Protecting and promoting minority rights in Kyrgyzstan


Utkir Dzhabbarov wishes to ensure that the minorities in Kyrgyzstan enjoy the right to due process and access to redress and he believes that learning how to use international human rights instruments and mechanisms will help.

“I am here to gain new knowledge and new experience and to practice new skills and see how the UN mechanisms work in reality and learn how to cooperate with them,” he said.

Dzhabbarov, who is a member of the Uzbek minority of Kyrgyzstan, is a senior attorney with the Kyrgyzstan-based NGO “Spravedlivost” (Justice). The NGO focuses on protection of human rights, including torture and arbitrary detention, and monitors developments in the area of inter-ethnic relations.

Spravedlivost was the 2014 winner of the Max van der Stoel Award for its outstanding work in improving human rights in Kyrgyzstan. The award from the Organization for Security and Co-operation in Europe (OSCE) recognized its support on protection of minority rights in the country.

Dzhabbarov recently participated in the UN Human Rights Office Minority Fellowship Programme in Geneva. The five-week programme offers national, ethnic, religious and linguistic minorities the opportunity to learn about the United Nations human rights system with the aim of contributing to better protection and promotion of minority rights in their home countries.

There is still a lack of confidence to the state structures by ethnic minorities because of widespread cases of latent discrimination, Dzhabbarov said. In 2010, violence between ethnic Kyrgyzs and the Uzbek minority in the south of the country led to hundreds of deaths and thousands being displaced.  The Independent Commission of Inquiry established to investigate the matter found serious violations of international and national law and issued recommendations to help build peace, stability and reconciliation in the country.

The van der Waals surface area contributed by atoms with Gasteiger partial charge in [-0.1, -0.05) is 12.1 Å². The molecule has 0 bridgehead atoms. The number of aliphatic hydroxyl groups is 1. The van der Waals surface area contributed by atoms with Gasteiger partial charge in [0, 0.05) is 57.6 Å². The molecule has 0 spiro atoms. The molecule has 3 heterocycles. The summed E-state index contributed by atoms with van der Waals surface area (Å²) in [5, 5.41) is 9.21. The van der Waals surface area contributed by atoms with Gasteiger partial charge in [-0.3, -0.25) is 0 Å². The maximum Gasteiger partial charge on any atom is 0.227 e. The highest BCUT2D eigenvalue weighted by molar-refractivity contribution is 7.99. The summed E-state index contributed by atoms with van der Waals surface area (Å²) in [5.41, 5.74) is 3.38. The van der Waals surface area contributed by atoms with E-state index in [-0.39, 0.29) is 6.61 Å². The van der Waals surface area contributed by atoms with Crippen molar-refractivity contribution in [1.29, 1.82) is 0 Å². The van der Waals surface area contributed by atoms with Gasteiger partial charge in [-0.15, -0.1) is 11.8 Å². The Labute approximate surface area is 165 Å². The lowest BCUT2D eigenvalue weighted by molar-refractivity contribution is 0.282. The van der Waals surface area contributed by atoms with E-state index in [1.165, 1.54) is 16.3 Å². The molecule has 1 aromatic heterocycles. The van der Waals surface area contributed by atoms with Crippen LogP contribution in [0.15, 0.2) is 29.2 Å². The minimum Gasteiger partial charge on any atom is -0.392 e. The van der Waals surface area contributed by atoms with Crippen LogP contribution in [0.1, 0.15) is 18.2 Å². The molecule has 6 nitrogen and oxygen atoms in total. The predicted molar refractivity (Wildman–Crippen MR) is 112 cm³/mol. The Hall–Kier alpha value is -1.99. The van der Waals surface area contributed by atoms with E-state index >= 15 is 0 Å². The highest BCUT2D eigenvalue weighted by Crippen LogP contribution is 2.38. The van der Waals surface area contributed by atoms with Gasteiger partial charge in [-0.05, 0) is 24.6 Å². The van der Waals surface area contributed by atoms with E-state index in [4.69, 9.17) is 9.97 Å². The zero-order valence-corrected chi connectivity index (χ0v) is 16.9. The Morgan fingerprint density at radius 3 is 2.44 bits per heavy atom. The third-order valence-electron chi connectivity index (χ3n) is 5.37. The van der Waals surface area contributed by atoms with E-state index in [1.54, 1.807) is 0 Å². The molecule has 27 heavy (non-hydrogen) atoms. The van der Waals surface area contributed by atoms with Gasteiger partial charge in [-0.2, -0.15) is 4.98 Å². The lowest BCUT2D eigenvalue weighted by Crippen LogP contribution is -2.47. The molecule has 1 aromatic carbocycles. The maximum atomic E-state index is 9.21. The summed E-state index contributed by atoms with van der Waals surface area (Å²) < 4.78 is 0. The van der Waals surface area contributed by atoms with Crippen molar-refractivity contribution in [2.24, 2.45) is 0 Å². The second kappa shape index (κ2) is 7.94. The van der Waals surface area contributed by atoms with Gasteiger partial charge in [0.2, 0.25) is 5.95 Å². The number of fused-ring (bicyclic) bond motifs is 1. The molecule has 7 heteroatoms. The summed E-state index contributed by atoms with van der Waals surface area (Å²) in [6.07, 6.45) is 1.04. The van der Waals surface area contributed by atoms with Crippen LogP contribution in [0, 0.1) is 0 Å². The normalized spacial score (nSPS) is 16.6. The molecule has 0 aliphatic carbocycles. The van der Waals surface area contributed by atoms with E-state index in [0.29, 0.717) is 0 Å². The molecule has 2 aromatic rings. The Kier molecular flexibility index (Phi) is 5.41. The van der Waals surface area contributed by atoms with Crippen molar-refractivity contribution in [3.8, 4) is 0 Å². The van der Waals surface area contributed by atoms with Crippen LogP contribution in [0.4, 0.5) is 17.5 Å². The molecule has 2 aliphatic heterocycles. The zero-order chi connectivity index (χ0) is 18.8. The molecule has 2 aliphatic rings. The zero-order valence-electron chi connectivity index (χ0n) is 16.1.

Dzhabbarov said that the after effects of the conflict are still being felt in Kyrgyzstan. He noted that there are confirmed instances in which ethnic minorities were held in arbitrary detention for long periods without charges. 

“No one can guarantee the peace and security in the country because the situation is still tense and justice still has not been re-established,” Dzhabbarov said.

The opportunity to learn more about protection of minority rights under international human rights law was an inspiration, Dzhabbarov said. Witnessing in reality how the instruments are used through the mechanisms to better protect rights will help him with the work his organization is doing back home.

 “When you understand what things are and how they work, it inspires you to use them and to continue working on human rights protection,” he said.  

3 March 2015

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